Pop culture obsessives writing for the pop culture obsessed.
Pop culture obsessives writing for the pop culture obsessed.

I would like to play a full-length Yakuza business simulator, please

Yakuza
Yakuza
Image: Sega

Every Friday, A.V. Club staffers kick off our weekly open thread for the discussion of gaming plans and recent gaming glories, but of course, the real action is down in the comments, where we invite you to answer our eternal question: What Are You Playing This Weekend?

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Look, while we’re throwing out the playbook and applying whatever genres we’d like to Sega’s dedicatedly weird Yakuza series—which just had its seventh main-game installment released, re-casting the long-running franchise of brawlers as a turn-based RPG that references Dragon Quest by name—can we please take things a little further? After all, Like A Dragon—and yes, we just got that that title refers at least in part to the game’s DQ DNA—isn’t just an RPG. It’s also a rhythm game, a kart racer (yes, really), and (this is the important part to us) a pretty shockingly fun business simulator. See, your main character, Ichiban Kasuga, gets roped early on into running a struggling cracker company as part of his ongoing emotional entanglements with a dead brothel operator. (Don’t ask.) Suddenly, instead of pummeling the shit out of homeless people and lube-covered men (don’t ask), you’re balancing investments, hiring folks to stock your stores, and (because this is Yakuza) engaging in shareholder meetings that play out like fast-paced, over-the-top boss battles that sometimes involve a chicken. (Feel free to ask about that part.)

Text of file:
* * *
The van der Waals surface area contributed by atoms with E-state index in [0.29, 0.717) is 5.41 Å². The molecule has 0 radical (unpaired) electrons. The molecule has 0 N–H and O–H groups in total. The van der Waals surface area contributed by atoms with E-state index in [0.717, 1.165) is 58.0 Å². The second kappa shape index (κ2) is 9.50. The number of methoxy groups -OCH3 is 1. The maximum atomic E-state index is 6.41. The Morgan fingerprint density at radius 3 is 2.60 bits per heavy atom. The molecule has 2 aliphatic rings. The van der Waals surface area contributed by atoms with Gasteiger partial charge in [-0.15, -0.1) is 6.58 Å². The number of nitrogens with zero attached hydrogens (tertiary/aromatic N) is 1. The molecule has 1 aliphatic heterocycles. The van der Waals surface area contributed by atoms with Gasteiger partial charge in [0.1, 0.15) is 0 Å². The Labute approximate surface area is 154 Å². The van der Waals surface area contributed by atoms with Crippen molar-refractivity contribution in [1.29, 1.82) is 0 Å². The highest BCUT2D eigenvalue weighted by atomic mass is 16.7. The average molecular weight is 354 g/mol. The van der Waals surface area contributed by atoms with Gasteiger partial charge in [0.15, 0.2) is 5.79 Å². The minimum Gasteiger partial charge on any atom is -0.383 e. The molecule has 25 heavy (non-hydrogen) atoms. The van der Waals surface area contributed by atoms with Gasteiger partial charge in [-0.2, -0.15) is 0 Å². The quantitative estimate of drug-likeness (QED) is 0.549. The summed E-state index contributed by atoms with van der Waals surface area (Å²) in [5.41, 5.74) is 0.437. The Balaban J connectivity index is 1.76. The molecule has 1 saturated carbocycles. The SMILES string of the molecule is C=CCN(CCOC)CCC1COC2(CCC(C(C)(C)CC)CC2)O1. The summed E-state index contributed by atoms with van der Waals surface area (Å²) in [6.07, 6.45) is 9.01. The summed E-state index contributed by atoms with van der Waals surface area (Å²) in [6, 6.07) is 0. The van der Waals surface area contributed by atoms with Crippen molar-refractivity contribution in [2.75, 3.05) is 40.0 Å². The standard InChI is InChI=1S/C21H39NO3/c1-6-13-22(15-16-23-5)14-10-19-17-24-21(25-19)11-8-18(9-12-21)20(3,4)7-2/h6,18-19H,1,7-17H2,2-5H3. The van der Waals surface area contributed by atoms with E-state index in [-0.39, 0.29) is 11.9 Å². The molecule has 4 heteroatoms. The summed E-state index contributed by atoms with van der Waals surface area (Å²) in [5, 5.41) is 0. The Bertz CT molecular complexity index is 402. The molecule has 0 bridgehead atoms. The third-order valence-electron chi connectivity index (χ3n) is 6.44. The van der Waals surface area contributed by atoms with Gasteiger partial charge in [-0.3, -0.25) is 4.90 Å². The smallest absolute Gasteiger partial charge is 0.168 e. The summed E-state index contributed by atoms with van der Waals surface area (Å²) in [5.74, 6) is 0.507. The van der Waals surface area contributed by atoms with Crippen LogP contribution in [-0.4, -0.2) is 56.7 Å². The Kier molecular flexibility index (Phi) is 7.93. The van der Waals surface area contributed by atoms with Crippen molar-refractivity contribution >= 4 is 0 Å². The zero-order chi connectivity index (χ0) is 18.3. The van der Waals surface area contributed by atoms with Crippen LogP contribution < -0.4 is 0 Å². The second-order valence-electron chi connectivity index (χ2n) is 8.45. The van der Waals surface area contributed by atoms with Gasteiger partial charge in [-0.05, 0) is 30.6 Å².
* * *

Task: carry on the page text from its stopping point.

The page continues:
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And it’s all great! The simulation elements aren’t terribly robust—hire good people, put them in the right positions, upgrade your properties when they make financial sense—but the feeling of navigating your way up the Yokohama business community is pronounced, and the various weirdos you can recruit off the street add a ton of character to the simulation elements. (One of my company’s many senior directors was the aforementioned chicken, whose promotional instincts could always be trusted.) There’s even a reasonably compelling storyline that runs through the whole thing, as Kasuga faces off with all the usual rivals trying to keep Ichiban Holdings from achieving maximum market share in a spirit of community and togetherness. (Also, money: Although you can’t directly dip into the corporate piggy banks, your regular bonuses basically solve any economic problems you might have outside the boardroom for the rest of the game.)

It’s not like the other aspects of Yakuza: Like A Dragon are bad. (Well, okay, some parts of them are bad—having an enemy type named “Hungry Hungry Homeless” is awful enough, but giving one of your characters homelessness as a class, complete with stinky breath that reduces enemy defense, is really going too far.) The kart racer is pretty robust, and while the RPG combat won’t win any awards in a genre that’s mostly evolved past its “take turns slugging it out” concept, the bright, weird colors take a lot of the edge off. But I’d love to see Sega tackle this business simulator stuff with full enthusiasm, bending the entire game around it the way everything in Like A Dragon feeds into the RPG elements. I want my equipment to contribute to my deal-making skills, I want to face off against dead-eyed crime boss landlords across the business table, I want to still get to race go-karts some times. (But with a corporate sponsorship, natch!) Like A Dragon proves that Yakuza as a tone can persist perfectly well without needing to have series stalwart Kiryu out there beating seven kinds of shit out of people in Kamurocho for the millionth time. Let’s bring that same energy into the boardroom. We’re calling it now: Yakuza: Like A Succession Character, on consoles next year.

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